The most famous of Georgia's Revolutionary War women, Nancy Hart (née Morgan) remains the only woman for which a county is named. Born in Kentucky, Nancy moved to Georgia as the wife of Benjamin Hart and settled in Elbert County, Georgia
. Her exploits and appearance remain a topic of discussion among Georgia historians.
One of the attributes commonly ascribed to Nancy is being cross-eyed however this is probably a myth. Neighbors and relatives never mention the attribute and one blood relative wrote after the fact that "Aunt Nancy" was "...positively not cross-eyed." Nonetheless, descriptions have her towering at nearly six feet tall, much taller than the average man. A brilliant shock of red hair topped her impressive frame, and depending on whose story you choose to believe, she was excitable, domineering or angry.
Husband Benjamin Hart was an educated man and examples of his signature document many of Georgia's earliest official documents - he was a justice of the peace. The same cannot be said for Nancy Hart, however she did exist and was known to many including future governor George Gilmer, who wrote an interesting passage in his autobiography about the house in which the Harts lived. After describing the cabin after it was blown into a creek following Gilmer said, "...it had always been known as Nancy Hart's cabin..."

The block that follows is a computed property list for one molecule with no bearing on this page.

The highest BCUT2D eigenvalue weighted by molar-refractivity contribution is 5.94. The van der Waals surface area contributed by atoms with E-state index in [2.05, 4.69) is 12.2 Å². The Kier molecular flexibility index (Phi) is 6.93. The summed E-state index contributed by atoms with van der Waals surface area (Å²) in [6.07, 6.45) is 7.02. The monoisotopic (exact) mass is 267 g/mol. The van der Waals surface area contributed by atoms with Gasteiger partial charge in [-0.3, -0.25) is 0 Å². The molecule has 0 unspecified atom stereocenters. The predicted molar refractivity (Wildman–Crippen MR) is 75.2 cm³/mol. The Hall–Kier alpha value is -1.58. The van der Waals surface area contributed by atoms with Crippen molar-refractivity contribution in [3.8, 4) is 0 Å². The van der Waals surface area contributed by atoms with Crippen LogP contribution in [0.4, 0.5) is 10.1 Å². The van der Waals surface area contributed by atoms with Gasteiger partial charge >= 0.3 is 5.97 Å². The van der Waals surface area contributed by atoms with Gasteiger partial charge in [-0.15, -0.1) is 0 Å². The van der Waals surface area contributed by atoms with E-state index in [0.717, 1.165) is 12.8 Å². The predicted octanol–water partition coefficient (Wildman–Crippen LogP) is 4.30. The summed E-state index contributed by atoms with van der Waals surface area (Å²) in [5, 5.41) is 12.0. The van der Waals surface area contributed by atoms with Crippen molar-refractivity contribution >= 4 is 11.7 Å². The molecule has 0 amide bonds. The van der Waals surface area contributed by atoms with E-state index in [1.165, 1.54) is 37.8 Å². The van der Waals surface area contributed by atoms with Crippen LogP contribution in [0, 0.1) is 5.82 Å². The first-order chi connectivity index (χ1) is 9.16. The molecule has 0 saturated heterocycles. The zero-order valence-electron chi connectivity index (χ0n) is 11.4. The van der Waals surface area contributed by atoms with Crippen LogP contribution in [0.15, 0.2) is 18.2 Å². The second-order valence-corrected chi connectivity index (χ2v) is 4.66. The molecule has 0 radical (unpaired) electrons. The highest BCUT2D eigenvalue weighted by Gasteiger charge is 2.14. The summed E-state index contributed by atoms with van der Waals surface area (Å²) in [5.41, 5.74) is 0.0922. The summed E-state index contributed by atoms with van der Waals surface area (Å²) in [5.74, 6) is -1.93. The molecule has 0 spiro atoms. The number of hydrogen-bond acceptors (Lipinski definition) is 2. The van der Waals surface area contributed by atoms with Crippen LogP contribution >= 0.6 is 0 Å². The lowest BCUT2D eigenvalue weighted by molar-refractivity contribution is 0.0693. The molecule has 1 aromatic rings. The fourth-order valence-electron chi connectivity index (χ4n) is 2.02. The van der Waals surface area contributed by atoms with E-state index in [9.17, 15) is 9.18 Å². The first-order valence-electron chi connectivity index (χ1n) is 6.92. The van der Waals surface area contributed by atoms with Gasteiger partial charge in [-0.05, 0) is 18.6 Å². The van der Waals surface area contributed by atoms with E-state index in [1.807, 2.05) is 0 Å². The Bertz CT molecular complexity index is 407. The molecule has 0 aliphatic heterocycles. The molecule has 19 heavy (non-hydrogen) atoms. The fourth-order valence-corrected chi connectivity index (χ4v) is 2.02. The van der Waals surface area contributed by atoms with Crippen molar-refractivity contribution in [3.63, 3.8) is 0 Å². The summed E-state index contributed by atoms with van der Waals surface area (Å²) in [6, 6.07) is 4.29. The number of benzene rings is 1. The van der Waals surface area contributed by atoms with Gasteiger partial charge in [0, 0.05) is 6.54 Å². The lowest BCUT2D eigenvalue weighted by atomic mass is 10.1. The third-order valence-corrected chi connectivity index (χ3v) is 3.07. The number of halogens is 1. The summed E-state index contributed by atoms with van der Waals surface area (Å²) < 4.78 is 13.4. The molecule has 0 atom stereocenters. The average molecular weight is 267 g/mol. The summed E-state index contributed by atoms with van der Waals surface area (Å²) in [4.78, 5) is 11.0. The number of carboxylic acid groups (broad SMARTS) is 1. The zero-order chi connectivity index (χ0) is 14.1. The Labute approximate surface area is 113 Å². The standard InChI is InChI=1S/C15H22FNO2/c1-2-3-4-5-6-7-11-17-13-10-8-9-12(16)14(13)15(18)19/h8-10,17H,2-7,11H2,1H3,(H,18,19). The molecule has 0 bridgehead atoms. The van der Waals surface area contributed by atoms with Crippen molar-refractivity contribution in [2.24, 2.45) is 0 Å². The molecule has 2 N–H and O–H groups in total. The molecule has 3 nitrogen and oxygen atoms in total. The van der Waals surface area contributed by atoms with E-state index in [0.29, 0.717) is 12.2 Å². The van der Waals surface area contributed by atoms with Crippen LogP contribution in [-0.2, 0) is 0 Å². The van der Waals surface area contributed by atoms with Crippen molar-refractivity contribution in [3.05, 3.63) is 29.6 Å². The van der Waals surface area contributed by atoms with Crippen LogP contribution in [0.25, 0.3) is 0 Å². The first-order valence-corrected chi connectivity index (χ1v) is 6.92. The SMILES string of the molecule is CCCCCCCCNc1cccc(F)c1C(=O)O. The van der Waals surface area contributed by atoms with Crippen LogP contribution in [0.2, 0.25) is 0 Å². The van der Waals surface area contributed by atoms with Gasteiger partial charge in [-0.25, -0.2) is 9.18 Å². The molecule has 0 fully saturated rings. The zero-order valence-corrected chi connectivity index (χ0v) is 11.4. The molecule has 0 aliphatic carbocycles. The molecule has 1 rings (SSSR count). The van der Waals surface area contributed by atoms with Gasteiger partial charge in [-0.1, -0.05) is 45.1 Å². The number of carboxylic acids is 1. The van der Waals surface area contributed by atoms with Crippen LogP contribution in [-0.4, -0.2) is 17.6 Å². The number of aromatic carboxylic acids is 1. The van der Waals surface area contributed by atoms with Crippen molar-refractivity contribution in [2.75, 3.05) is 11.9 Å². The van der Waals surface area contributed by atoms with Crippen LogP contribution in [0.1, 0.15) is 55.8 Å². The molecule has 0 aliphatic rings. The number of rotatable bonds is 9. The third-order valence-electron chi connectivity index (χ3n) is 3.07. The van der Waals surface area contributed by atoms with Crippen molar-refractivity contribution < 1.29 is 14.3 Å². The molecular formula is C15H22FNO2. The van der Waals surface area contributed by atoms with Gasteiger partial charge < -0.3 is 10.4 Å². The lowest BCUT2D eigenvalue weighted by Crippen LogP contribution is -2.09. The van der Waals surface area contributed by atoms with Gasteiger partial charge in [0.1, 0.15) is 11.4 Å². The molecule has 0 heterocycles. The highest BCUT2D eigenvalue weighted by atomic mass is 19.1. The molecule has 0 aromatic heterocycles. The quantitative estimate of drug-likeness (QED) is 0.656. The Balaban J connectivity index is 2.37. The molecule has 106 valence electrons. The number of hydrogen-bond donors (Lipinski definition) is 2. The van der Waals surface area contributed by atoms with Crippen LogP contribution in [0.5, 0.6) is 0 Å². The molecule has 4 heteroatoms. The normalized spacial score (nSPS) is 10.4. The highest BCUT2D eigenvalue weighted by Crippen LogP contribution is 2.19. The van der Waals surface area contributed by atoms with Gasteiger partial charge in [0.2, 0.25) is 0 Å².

Although a patriot, Benjamin Hart was not suited for army life, although he fought alongside his neighbor John Dooly at the Battle of Kettle Creek
. While it is possible that Nancy Hart fought at Kettle Creek, most historians discount this claim. It would be her husband's association with Dooly that created one of the most enduring stories about the heroine:
One day, five or six Tories appeared on her doorstep looking for Dooly following the battle of Kettle Creek. She managed to gain the upper hand and trained her musket on the British soldiers, forcing them to march outside. When her husband arrived the group hung the soldiers. Modern version of the story add the following: A common grave, containing five or six bodies was uncovered near Hart's home during the construction of an Elberton Railroad.
Noted Georgia historian E. Merlon Coulter debunked this story throughout his career as professor of history at UGA. The story became popular nearly 50 years after it occurred and there is no contemporary documentation. Finally, other stories told by the same person (a relative to whom Nancy Hart had told the stories) are known to be wrong.